Practical Sins for Cold Climates
“Practical Sins for Cold Climates is an unusual and refreshing take on the 'transformed by the wilderness' theme.”
This title takes some thinking about. After reading the book, you get it, but until then it’s just an intriguing lead into an intriguing story.
There’s a subgenre of mysteries set either in or at the edge of wilderness, where the elements are a co-antagonist with the killer. This novel belongs in that subgenre.
It doesn’t seem so at first; in most wilderness adventures the protagonist either lives or works in the environment, or both, and uses it for advantage when the going gets tough. In this case the heroine, Val Cameron, is a city girl sent into the wilds by her boss to deliver a book contract to a best-selling recluse, and she has no idea what she’s walking into.
In no time she is up to her armpits in nature: water, trees, wildlife, muck, isolation, and having to get around by canoe, outboard, and float plane, or else on foot. Very un-metro, and she loathes it. Every minute she’s counting down to when she can escape back to her urban comforts and simplicity. But she is “condemned to another day in somebody else’s paradise.”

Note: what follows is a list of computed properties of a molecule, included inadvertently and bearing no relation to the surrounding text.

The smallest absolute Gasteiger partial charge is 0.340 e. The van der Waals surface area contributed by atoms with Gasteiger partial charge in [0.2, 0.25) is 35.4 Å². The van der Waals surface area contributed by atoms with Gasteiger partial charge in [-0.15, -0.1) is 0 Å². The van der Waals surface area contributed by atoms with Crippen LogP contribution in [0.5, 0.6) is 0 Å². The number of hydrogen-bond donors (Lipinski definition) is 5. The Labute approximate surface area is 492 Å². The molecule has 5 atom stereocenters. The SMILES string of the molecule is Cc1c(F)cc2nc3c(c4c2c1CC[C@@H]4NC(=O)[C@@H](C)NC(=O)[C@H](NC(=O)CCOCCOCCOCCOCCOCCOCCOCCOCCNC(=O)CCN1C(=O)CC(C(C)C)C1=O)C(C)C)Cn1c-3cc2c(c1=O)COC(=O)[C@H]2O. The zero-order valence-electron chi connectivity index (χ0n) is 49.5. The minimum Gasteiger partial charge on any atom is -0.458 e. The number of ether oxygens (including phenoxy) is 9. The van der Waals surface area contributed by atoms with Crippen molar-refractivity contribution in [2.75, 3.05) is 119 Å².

While coping with all that gets thrown at her, she stumbles across a two-year-old murder mystery. The Canadian lake community she’s thrust into is aboil with conflicting interests—landowners vs. corporations, people retiring to live in the pristine wilderness vs. the need for locals to develop it in order to make a living, a dying summer camp vs. its sabotaged reputation—among a very small, very intimate population that has been cross-pollinating for generations.
At every step it seems to Val that she plants her foot into somebody’s legacy of trouble. Meanwhile, the author she is chasing down keeps slipping away. And if he proves to be involved in the murder, that lucrative contract she’s ferrying to him might as well be confetti.
Her outsider viewpoint and her career as a book editor allow her to see a broader range of possibilities than the folks in the middle of the melodramas. Thus she connects dots between her New York City publisher and the faraway murder that has resisted solving by the people who should know better. It drives her to the edge of peril and forces her to draw upon resources she didn’t know she has.
Readers who have lived in both urban and rural environments may find some of Val’s observations to be hilarious. These might not be appreciated, or will pass unnoticed, by readers who only know one or the other extreme.
Regardless, the author has mastered the art of smooth writing and selecting the right details to set the scene and mood of a story. (“A boat the kind of white you only ever see in rich people’s teeth.”) She folds in backstory at just the right pace and handles suspense the same way. All quietly, albeit nervously, builds to a climax, and the murderer remains un-obvious until almost the end.
Overall, Practical Sins for Cold Climates is an unusual and refreshing take on the “transformed by the wilderness” theme.